In the end, England came third in the competition – which is further than any women’s England team had reached before, and far better than the men’s team have done in decades.

  • Laverne Cox becomes the first transgender person to be nominated for an Emmy

    “Colonialism was not just about colonising whiteness, but about colonising the gender binary model.”

    (July) Star of hit show (and all-round feminist dream series), Orange is the New Black and LGBT activist, Laverne Cox has made waves in transgender perceptions this year. Cox made history by becoming the first transgender person to be nominated for an Emmy.

    Alongside her achievements for trans awareness, Cox has spoken widely about feminist issues. She has highlighted how transgender issues and feminism are closely linked, telling The Guardian: “If you look at spirit traditions in the United States, or hijra traditions in India, religious cultures all over the world have fourth and fifth genders. And then Europeans and westerners came along and said, ‘What is this?’ Colonialism was not just about colonising whiteness, but about colonising the gender binary model.”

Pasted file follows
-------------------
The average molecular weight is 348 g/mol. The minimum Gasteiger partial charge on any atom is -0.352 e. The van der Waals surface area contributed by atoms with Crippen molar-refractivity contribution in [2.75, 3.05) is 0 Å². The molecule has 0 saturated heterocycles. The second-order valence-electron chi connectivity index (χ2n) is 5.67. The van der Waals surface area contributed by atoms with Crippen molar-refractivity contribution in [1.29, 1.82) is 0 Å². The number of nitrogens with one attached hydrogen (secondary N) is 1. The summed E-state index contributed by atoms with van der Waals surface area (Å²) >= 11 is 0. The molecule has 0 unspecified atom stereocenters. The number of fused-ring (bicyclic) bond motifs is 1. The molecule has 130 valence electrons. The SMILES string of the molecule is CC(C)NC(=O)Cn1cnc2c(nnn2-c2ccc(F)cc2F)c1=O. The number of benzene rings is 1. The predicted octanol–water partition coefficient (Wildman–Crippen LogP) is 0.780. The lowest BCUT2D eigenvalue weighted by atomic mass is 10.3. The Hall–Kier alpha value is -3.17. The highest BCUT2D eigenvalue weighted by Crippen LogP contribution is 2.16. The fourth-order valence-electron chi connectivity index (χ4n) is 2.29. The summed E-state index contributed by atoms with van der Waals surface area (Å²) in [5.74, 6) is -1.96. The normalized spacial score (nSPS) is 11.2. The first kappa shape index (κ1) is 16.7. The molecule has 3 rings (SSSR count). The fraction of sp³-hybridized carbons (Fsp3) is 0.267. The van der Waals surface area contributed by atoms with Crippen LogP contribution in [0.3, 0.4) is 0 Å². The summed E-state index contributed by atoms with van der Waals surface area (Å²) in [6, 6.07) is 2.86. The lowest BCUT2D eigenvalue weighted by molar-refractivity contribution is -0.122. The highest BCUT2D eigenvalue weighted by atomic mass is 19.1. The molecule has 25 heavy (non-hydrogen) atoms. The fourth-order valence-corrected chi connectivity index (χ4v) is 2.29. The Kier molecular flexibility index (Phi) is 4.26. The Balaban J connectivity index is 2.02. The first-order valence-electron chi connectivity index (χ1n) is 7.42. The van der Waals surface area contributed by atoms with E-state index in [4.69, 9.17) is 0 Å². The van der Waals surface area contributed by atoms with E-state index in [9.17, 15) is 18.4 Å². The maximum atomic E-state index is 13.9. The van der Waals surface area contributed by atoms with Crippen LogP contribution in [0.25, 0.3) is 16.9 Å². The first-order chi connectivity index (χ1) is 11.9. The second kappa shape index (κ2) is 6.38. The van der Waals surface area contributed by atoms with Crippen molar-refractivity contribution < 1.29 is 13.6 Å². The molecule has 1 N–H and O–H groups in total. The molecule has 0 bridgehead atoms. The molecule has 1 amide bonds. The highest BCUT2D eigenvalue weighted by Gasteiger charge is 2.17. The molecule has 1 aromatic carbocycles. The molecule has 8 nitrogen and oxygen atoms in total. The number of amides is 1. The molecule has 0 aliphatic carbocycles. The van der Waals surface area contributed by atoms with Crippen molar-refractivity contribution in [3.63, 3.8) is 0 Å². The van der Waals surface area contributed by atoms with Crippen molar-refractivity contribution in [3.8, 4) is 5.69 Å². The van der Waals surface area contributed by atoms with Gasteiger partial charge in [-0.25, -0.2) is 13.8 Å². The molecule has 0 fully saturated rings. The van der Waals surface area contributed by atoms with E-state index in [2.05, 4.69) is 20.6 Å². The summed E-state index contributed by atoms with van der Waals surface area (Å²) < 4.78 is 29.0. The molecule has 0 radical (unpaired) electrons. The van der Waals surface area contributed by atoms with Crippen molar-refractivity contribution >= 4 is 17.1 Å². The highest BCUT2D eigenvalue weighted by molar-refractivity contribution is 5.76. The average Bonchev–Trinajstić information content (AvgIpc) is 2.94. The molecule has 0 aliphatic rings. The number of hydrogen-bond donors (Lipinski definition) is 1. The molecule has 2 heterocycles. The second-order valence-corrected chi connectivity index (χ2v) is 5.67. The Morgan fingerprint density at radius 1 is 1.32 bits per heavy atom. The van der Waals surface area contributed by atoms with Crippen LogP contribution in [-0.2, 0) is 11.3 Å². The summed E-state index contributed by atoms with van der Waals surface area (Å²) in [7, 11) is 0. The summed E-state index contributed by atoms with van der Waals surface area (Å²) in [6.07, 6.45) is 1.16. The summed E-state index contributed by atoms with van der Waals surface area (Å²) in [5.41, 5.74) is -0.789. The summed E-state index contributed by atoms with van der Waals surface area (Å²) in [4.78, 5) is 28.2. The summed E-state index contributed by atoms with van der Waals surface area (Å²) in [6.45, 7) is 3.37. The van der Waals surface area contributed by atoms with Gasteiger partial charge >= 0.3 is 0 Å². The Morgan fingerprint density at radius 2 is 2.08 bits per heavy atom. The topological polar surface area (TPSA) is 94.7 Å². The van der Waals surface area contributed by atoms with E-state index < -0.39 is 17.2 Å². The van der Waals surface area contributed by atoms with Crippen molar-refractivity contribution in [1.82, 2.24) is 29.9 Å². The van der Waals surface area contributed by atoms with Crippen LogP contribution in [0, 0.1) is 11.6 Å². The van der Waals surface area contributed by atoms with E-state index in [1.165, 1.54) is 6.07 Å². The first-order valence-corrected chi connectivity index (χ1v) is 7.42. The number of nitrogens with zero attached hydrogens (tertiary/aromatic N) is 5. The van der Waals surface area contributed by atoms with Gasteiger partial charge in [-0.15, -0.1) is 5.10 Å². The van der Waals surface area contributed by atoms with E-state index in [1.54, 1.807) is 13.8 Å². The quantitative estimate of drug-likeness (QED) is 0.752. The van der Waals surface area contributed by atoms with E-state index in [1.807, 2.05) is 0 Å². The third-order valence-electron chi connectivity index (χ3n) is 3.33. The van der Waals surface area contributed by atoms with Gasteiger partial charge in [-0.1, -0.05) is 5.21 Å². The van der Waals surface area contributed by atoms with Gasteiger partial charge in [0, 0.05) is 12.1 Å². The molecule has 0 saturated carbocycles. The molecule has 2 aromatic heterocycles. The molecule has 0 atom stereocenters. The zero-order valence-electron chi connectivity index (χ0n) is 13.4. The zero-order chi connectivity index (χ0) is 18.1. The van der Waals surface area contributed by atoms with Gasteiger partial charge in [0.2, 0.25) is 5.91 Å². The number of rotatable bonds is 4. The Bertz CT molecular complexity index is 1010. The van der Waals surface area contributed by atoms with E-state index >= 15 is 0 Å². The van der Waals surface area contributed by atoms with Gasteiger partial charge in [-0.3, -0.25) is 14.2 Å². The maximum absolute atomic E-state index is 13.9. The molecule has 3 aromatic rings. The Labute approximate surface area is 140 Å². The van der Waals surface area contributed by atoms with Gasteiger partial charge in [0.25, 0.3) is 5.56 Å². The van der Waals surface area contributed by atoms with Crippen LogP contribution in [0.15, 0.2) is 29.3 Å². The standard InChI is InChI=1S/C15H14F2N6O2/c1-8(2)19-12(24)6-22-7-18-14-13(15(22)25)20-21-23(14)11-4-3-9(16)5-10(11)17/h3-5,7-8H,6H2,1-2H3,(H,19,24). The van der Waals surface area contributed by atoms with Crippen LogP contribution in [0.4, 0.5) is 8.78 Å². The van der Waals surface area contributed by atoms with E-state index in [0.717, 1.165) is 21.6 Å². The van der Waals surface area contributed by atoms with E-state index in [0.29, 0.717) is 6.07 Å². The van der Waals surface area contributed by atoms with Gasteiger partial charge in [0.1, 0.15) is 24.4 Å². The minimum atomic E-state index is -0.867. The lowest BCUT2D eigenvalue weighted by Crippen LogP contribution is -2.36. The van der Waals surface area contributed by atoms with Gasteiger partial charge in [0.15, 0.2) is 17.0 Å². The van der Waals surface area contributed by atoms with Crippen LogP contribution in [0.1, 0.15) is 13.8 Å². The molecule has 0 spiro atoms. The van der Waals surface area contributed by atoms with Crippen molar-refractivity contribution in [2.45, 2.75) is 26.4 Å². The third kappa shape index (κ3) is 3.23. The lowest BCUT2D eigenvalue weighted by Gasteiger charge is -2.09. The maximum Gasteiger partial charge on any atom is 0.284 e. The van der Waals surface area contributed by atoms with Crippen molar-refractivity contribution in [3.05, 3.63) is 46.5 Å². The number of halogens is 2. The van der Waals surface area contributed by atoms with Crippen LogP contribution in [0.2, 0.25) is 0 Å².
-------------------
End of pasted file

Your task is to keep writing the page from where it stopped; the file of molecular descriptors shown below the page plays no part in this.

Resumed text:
• Bloggers create their own brilliant response to “Beach Body Ready” advert

    “You’re god damn right we’re beach body ready. Exactly as we are.”

    (August) A body shaming advert for weightloss powder by… (actually, why would we want to give them more press?) sparked outrage, after it was was plastered all over the tube, featuring pictures of an impossibly svelte and toned woman in a bikini, with the guilt-inducing tagline “Are you beach body ready?”

    A brilliant response by bloggers Fiona Longmuir and Tara Costello saw the pair pose in their bikinis next to a poster in the underground with the caption “You’re god damn right we’re beach body ready. Exactly as we are.” 

  • Isis Wenger starts the #ILookLikeAnEngineer hashtag

    “I look like an engineer.”

    (August) Isis Wenger was the subject of a poster campaign that hoped to encourage people to apply for jobs at a San Francisco technology company. The campaign was criticised by people who suggested Wenger was actually a model, and that her ‘sexy smirk’ was inappropriate.

    One comment on Facebook said nobody would ‘buy that this is what a female software engineer looks like.’ As a response, Wenger wrote an essay on the subject, exposing the sexism she has encountered in her career.

    Soon enough, the hashtag #ILookLikeAnEngineer swept social media, with women posting pictures of themselves, to dispel misconceptions that there is only one ‘type’ of female engineer.